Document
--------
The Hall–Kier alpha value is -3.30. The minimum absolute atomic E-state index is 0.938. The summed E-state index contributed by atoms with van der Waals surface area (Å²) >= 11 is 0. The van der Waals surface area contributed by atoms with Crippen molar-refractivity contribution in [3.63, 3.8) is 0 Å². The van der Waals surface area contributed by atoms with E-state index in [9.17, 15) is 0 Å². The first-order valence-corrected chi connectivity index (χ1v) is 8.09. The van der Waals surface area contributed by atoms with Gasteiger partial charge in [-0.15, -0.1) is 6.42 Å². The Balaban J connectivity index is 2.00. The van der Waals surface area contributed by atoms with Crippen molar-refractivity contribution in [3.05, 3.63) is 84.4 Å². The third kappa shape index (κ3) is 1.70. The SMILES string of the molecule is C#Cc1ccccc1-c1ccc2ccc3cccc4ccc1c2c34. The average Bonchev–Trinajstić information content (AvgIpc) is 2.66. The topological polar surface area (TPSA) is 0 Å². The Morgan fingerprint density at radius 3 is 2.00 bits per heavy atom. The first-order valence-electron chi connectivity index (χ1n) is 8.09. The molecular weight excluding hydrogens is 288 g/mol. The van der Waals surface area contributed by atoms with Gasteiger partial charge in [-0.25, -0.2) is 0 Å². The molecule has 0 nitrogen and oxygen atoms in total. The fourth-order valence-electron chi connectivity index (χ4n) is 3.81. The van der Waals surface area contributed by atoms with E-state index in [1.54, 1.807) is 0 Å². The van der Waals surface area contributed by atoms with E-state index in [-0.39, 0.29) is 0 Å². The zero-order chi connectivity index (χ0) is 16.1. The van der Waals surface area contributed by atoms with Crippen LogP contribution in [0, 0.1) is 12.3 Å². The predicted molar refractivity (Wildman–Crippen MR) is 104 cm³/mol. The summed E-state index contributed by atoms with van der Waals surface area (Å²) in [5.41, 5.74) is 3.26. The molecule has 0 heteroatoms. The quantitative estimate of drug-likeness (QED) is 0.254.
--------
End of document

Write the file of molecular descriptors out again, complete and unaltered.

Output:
The Hall–Kier alpha value is -3.30. The minimum absolute atomic E-state index is 0.938. The summed E-state index contributed by atoms with van der Waals surface area (Å²) >= 11 is 0. The van der Waals surface area contributed by atoms with Crippen molar-refractivity contribution in [3.63, 3.8) is 0 Å². The van der Waals surface area contributed by atoms with E-state index in [9.17, 15) is 0 Å². The first-order valence-corrected chi connectivity index (χ1v) is 8.09. The van der Waals surface area contributed by atoms with Gasteiger partial charge in [-0.15, -0.1) is 6.42 Å². The Balaban J connectivity index is 2.00. The van der Waals surface area contributed by atoms with Crippen molar-refractivity contribution in [3.05, 3.63) is 84.4 Å². The third kappa shape index (κ3) is 1.70. The SMILES string of the molecule is C#Cc1ccccc1-c1ccc2ccc3cccc4ccc1c2c34. The average Bonchev–Trinajstić information content (AvgIpc) is 2.66. The topological polar surface area (TPSA) is 0 Å². The Morgan fingerprint density at radius 3 is 2.00 bits per heavy atom. The first-order valence-electron chi connectivity index (χ1n) is 8.09. The molecular weight excluding hydrogens is 288 g/mol. The van der Waals surface area contributed by atoms with Gasteiger partial charge in [-0.25, -0.2) is 0 Å². The molecule has 0 nitrogen and oxygen atoms in total. The fourth-order valence-electron chi connectivity index (χ4n) is 3.81. The van der Waals surface area contributed by atoms with E-state index in [1.54, 1.807) is 0 Å². The van der Waals surface area contributed by atoms with E-state index in [-0.39, 0.29) is 0 Å². The zero-order chi connectivity index (χ0) is 16.1. The van der Waals surface area contributed by atoms with Crippen LogP contribution in [0, 0.1) is 12.3 Å². The predicted molar refractivity (Wildman–Crippen MR) is 104 cm³/mol. The summed E-state index contributed by atoms with van der Waals surface area (Å²) in [5.41, 5.74) is 3.26. The molecule has 0 heteroatoms. The quantitative estimate of drug-likeness (QED) is 0.254.